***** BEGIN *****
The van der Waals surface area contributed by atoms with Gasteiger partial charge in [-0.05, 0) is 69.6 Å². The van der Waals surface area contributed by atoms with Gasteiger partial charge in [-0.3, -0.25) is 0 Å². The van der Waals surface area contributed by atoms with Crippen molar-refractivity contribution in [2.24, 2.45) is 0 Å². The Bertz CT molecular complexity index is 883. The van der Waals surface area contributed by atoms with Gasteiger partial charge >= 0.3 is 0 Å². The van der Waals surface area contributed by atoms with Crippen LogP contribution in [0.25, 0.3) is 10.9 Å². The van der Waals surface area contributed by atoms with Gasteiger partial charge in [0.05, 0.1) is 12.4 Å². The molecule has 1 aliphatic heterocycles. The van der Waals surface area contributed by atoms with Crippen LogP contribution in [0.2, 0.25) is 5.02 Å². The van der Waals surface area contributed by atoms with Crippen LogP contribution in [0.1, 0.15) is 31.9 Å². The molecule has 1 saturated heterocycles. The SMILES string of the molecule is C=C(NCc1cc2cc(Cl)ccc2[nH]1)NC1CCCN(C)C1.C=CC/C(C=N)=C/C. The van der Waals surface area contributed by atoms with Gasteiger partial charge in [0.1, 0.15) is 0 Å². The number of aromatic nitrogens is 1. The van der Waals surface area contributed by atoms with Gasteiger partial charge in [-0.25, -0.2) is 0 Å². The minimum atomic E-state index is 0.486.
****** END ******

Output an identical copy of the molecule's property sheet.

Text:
The van der Waals surface area contributed by atoms with Gasteiger partial charge in [-0.05, 0) is 69.6 Å². The van der Waals surface area contributed by atoms with Gasteiger partial charge in [-0.3, -0.25) is 0 Å². The van der Waals surface area contributed by atoms with Crippen molar-refractivity contribution in [2.24, 2.45) is 0 Å². The Bertz CT molecular complexity index is 883. The van der Waals surface area contributed by atoms with Gasteiger partial charge >= 0.3 is 0 Å². The van der Waals surface area contributed by atoms with Crippen LogP contribution in [0.25, 0.3) is 10.9 Å². The van der Waals surface area contributed by atoms with Gasteiger partial charge in [0.05, 0.1) is 12.4 Å². The molecule has 1 aliphatic heterocycles. The van der Waals surface area contributed by atoms with Crippen LogP contribution in [0.2, 0.25) is 5.02 Å². The van der Waals surface area contributed by atoms with Crippen LogP contribution in [0.1, 0.15) is 31.9 Å². The molecule has 1 saturated heterocycles. The SMILES string of the molecule is C=C(NCc1cc2cc(Cl)ccc2[nH]1)NC1CCCN(C)C1.C=CC/C(C=N)=C/C. The van der Waals surface area contributed by atoms with Gasteiger partial charge in [0.1, 0.15) is 0 Å². The number of aromatic nitrogens is 1. The van der Waals surface area contributed by atoms with Gasteiger partial charge in [-0.25, -0.2) is 0 Å². The minimum atomic E-state index is 0.486.